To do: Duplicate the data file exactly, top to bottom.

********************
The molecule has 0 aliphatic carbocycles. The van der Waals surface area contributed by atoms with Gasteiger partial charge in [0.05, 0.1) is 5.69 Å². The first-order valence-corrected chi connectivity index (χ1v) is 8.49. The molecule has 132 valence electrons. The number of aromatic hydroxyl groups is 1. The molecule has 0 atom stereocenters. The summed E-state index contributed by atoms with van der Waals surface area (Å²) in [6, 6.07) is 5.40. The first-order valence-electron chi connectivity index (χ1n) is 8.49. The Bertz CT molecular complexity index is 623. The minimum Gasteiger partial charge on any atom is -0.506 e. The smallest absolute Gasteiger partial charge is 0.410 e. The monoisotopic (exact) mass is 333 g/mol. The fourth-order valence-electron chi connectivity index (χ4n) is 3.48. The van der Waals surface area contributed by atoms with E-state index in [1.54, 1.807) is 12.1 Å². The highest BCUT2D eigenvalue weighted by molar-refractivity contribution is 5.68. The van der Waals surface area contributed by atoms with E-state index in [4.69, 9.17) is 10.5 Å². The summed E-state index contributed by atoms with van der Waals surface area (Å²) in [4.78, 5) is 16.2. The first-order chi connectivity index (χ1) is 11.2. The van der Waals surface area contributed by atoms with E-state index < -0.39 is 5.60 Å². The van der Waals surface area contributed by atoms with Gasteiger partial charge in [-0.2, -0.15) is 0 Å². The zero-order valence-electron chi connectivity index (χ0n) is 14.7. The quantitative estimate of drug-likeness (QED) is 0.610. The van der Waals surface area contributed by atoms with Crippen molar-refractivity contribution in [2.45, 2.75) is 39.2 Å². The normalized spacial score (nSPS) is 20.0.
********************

The molecule has 0 aliphatic carbocycles. The van der Waals surface area contributed by atoms with Gasteiger partial charge in [0.05, 0.1) is 5.69 Å². The first-order valence-corrected chi connectivity index (χ1v) is 8.49. The molecule has 132 valence electrons. The number of aromatic hydroxyl groups is 1. The molecule has 0 atom stereocenters. The summed E-state index contributed by atoms with van der Waals surface area (Å²) in [6, 6.07) is 5.40. The first-order valence-electron chi connectivity index (χ1n) is 8.49. The Bertz CT molecular complexity index is 623. The minimum Gasteiger partial charge on any atom is -0.506 e. The smallest absolute Gasteiger partial charge is 0.410 e. The monoisotopic (exact) mass is 333 g/mol. The fourth-order valence-electron chi connectivity index (χ4n) is 3.48. The van der Waals surface area contributed by atoms with E-state index in [1.54, 1.807) is 12.1 Å². The highest BCUT2D eigenvalue weighted by molar-refractivity contribution is 5.68. The van der Waals surface area contributed by atoms with E-state index in [4.69, 9.17) is 10.5 Å². The summed E-state index contributed by atoms with van der Waals surface area (Å²) in [4.78, 5) is 16.2. The first-order chi connectivity index (χ1) is 11.2. The van der Waals surface area contributed by atoms with E-state index < -0.39 is 5.60 Å². The van der Waals surface area contributed by atoms with Gasteiger partial charge in [-0.2, -0.15) is 0 Å². The zero-order valence-electron chi connectivity index (χ0n) is 14.7. The quantitative estimate of drug-likeness (QED) is 0.610. The van der Waals surface area contributed by atoms with Crippen molar-refractivity contribution in [2.45, 2.75) is 39.2 Å². The normalized spacial score (nSPS) is 20.0.